The weekend for hockey seems to have given much of its attention to newcomers UniKL, who were pitted to take on the once mighty Maybank. Although the media seems to have played up the hopes of the young UniKL with an average age of 22 years and seemly giving the impression that the "tiger" in Maybank may be "toothless thereby losing its bite. They may not have been wrong for on the 1st leg the young novice team to MHL stretched Maybank with a 4-4 draw.
Many watching the match felt that UniKL should have "killed" the game much earlier and won. Unfortunately UniKL is made up in the main by Project 2013 players and some National Juniors. Due to their lack of experience and the "killer instinct", they were unable to finish off Maybank.
On the other side, as the years go by Maybank is losing its grip as a "force" in Malaysian hockey. In recent years they have been seen as "spoilers" for teams trying to battle for position. Having a few former internationals in the right positions combined with a few young internationals they have the combination of experience and stability to act as a major "hurdle" to the ultimate winners. It is exactly this that derailed the young UniKL in the 2nd leg of the quarter-finals where Maybank won 2-0.
Essentially what Maybank did was to control the "raw gusty" style of play of UniKL by ensuring that their freedom of running with the ball and taking on players was frequently interrupted. This essentially slowed the momentum of the game and the young boys were at a loss as to what to do. Meantime as Maybank broke UniKL's attack they had the experience on the "breakaway" to be goal searching and were successful. Even at the last 5 minutes of the game, UniKL had 6 penalty corners at a continuous stretch and they did not have a clue what to do. Maybank were merrily happy with the penalty corners as the situation provided the time to tick away.
UniKL team is like an "uncut" diamond that needs substantial "cutting" and "polishing" before it can glitter. There is no doubt that their Consultant - Mirnawan Nawawi and their Coaches - Vicki, Enbaraj and a Caucasian have worked hard on them. What is important is whether the "diamonds" of UniKL had fissure, which means any amount of 'cutting" and "polishing" would not help in the process of making the diamonds marketable.
I raise this because the UniKL team seems to have some major drawbacks:
- While they are young and have the speed to take on their opponents, they do not have the skill to string passes as part of the tactical movements and operate as a cohesive team.
- There is neither leader nor "playmaker", while their half-line formation's role is very "hazy".
- Their penalty corner battery is weak because it is "aimless" which makes it "directionless", thereby losing the focus of goal scoring opportunities.
- The team does not understand the concept of the "killer instinct" when they are at or in front of the "D".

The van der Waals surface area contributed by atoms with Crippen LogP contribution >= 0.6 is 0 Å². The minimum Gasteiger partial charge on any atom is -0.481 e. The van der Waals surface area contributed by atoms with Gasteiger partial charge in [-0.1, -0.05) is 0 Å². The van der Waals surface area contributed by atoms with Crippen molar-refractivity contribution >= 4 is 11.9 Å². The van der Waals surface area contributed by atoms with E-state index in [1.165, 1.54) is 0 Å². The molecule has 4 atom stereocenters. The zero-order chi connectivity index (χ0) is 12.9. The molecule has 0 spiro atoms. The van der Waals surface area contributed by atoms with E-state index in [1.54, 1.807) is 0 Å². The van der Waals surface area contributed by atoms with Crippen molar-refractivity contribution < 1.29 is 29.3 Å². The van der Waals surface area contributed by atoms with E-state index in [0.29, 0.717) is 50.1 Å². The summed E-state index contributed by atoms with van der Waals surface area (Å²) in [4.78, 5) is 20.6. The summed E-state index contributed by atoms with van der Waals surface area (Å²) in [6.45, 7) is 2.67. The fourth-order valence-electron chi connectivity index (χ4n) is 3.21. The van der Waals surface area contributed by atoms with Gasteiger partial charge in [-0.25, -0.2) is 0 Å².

- The team's endurance fitness is suspect.
Essentially what UniKL team was doing was collecting the ball and running with it to the opponents goal-line. This obviously is a welcome change compared to the other teams but once at the "D" the players become "goal shy" and did not have the "killer instinct" to put the ball into the goal. This is where their "attack" formation crumbles and easily paves the way for counter attacks by opponents. This is where UniKL paid the price expensively.
I want to put this across because many people believe that the performance of UniKL provides the "ray of hope" for the future of Malaysian hockey. In desperate times even a small ray of hope is magnified to give the "hope" we are looking for. What we are doing is endeavouring to fix our thinking to the situation rather than allowing the situation to justify itself.
People who have played hockey or had something to do with hockey would not hesitate to state that the young boys of UniKL have a long way to go if they want to emulate the "Yogeswaran Babes" of the 1979 Malaysian Junior World Cup team that came 4th at Paris. If you take those lads 2 0r 3 years before 1979 and compare their standard of play to these boys from the 2013 Project Team, you would know exactly where they stand by the following words- "miles apart".
Having said what i had to say, i must also state that the UniKL boys can still be turned into future stars but the effort is harder and the pressure mounted to perform must be intelligently and psychologically undertaken. The grooming requires a sense of all round discipline particularly on training. Equally they must be given sufficient freedom to express their inherent strength of running with the ball and taking on players provided they incorporate the skill of creating tactical movements as part of an attack formation by learning how to acquire the "killer instinct". Similarly, the half-line and the backs must be taught to understand their effective role and how they fit into different game scenarios. At the same time there is no short-cut to success in penalty corners. The short corner battery at the minimum is required to do 100 attempts in the morning and 100 attempts in the evening to prefect their scoring skills.
Of course there are other aspects but this is a good starting point. The idea is to create that "ray of hope" and turn them into "shining stars" with time such that it provides the "glimmer" of hope that is much needed for Malaysian hockey at the world stage.